Quantcast Engine-Driven Generators

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(b) An available reliable power source to which critical loads are rapidly switched
automatically when the prime source of power fails.
Emergency systems are frequently characterized by a continuous or rapid availability of electric
power. This electric power operates for a limited time and is supplied by a separate wiring
system. The emergency power system may in turn be backed by a standby power system if
interruptions of longer duration are expected.
1.6.2.2 Standby Power Systems. Standby power systems are made up of the following
main components:
(a) An alternate reliable source of electric power separate from the prime source.
(b) Starting and regulating controls when on-site standby generation is selected as the
source.
(c) Controls which transfer loads from the prime or emergency power source to the
standby source.
1.6.3 Engine-Driven Generators. These units are work horses which fulfill the need for
emergency and standby power. They are available from fractional kW units to units of several
thousand kW. When properly maintained and kept warm, the engine driven generators reliably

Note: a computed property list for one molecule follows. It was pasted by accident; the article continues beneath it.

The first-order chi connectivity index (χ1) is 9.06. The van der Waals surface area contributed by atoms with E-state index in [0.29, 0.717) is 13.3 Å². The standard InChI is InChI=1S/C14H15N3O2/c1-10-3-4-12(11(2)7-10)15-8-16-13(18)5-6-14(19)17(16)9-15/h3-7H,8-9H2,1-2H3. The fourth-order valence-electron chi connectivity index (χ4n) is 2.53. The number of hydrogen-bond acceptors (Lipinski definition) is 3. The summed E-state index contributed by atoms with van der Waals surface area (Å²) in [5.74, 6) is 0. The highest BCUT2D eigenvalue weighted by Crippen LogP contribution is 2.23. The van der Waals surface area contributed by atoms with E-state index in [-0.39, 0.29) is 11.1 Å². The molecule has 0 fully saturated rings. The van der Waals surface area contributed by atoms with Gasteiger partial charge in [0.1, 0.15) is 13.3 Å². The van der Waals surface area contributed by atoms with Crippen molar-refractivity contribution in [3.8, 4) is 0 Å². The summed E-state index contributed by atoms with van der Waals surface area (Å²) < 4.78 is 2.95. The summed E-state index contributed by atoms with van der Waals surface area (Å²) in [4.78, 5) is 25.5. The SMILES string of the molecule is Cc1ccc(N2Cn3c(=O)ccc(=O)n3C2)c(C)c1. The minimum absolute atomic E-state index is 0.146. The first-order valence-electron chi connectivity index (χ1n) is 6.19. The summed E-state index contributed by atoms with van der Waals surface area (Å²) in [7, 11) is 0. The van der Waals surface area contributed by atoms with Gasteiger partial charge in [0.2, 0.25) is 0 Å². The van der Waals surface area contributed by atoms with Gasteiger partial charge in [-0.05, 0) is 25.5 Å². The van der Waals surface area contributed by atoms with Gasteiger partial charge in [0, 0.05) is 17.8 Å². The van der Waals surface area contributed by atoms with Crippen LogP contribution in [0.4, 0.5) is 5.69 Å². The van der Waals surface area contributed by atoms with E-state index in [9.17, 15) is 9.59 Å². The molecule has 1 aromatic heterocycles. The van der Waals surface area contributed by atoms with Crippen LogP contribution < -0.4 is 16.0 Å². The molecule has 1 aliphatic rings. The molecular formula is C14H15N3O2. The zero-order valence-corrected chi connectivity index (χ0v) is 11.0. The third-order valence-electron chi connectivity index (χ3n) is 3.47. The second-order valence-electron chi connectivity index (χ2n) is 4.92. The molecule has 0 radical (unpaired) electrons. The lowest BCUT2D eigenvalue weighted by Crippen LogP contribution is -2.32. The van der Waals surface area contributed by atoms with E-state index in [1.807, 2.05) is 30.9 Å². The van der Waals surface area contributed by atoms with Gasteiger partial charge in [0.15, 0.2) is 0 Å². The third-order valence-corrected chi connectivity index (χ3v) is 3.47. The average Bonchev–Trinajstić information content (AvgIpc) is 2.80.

come on line within 8 to 15 seconds. In addition to providing emergency power, engine-driven
generators are also used for handling peak loads and are sometimes used as the preferred source
of power. They fill the need of backup power for uninterruptible power systems.
1.6.3.1 Generator Voltage. The output of engine-driven generators used for emergency or
standby power service is normally at distribution or utilization voltages. Generators rated at 500
kW or less operate at utilization voltages of 480Y/277 V, 208Y/120 V, or 240Y/120 V. Higher
rated generators usually operate at nominal distribution system voltages of 2400 V, 4160 V, or
13,800 V.
1.6.3.2 Diesel Engine Generators. The ratings of diesel engine generators vary from about
2.5 kW to 6500 kW. Typical ratings for emergency or standby power service are 100 kW, 200
kW, 500 kW, 750 kW, 1000 kW, 1500 kW, 2000 kW, and 2500 kW. Two typical operating
speeds of diesel engine generators in emergency and standby service are 1800 rpm and 1200 rpm.
Lower speed units are heavier and costlier, but are more suitable for continuous power while
nearly all higher speed (1800 rpm) sets are smaller.
1.6.3.3 Gasoline Engine Generators. Gasoline engines are satisfactory for installations up
to approximately 100 kW output. They start rapidly and are low in initial cost as compared to
diesel engines. Disadvantages include: higher operating costs, a great hazard due to the storing
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